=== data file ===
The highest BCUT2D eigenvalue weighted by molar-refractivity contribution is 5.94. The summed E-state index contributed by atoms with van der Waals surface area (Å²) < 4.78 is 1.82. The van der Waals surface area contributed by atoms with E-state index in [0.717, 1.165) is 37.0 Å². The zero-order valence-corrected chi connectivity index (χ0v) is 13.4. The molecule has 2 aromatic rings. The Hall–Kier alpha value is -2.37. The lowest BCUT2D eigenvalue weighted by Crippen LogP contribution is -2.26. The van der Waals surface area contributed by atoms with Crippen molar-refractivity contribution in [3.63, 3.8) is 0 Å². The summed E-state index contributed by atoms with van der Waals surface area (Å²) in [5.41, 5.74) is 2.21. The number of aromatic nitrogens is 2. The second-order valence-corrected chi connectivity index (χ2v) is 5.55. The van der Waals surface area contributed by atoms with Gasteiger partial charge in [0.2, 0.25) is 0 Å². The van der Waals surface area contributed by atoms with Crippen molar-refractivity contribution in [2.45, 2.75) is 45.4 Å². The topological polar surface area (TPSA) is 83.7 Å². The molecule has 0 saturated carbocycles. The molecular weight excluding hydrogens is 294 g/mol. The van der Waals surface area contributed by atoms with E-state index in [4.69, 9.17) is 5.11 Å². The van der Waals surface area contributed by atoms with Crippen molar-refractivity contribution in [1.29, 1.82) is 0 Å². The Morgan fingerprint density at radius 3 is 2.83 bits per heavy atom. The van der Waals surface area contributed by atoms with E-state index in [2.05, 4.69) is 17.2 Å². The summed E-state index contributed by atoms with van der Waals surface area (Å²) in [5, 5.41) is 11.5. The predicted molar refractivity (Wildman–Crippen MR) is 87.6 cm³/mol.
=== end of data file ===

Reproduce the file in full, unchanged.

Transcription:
The highest BCUT2D eigenvalue weighted by molar-refractivity contribution is 5.94. The summed E-state index contributed by atoms with van der Waals surface area (Å²) < 4.78 is 1.82. The van der Waals surface area contributed by atoms with E-state index in [0.717, 1.165) is 37.0 Å². The zero-order valence-corrected chi connectivity index (χ0v) is 13.4. The molecule has 2 aromatic rings. The Hall–Kier alpha value is -2.37. The lowest BCUT2D eigenvalue weighted by Crippen LogP contribution is -2.26. The van der Waals surface area contributed by atoms with Crippen molar-refractivity contribution in [3.63, 3.8) is 0 Å². The summed E-state index contributed by atoms with van der Waals surface area (Å²) in [5.41, 5.74) is 2.21. The number of aromatic nitrogens is 2. The second-order valence-corrected chi connectivity index (χ2v) is 5.55. The van der Waals surface area contributed by atoms with Gasteiger partial charge in [0.2, 0.25) is 0 Å². The van der Waals surface area contributed by atoms with Crippen molar-refractivity contribution in [2.45, 2.75) is 45.4 Å². The topological polar surface area (TPSA) is 83.7 Å². The molecule has 0 saturated carbocycles. The molecular weight excluding hydrogens is 294 g/mol. The van der Waals surface area contributed by atoms with E-state index in [4.69, 9.17) is 5.11 Å². The van der Waals surface area contributed by atoms with Crippen molar-refractivity contribution in [1.29, 1.82) is 0 Å². The Morgan fingerprint density at radius 3 is 2.83 bits per heavy atom. The van der Waals surface area contributed by atoms with E-state index in [2.05, 4.69) is 17.2 Å². The summed E-state index contributed by atoms with van der Waals surface area (Å²) in [5, 5.41) is 11.5. The predicted molar refractivity (Wildman–Crippen MR) is 87.6 cm³/mol.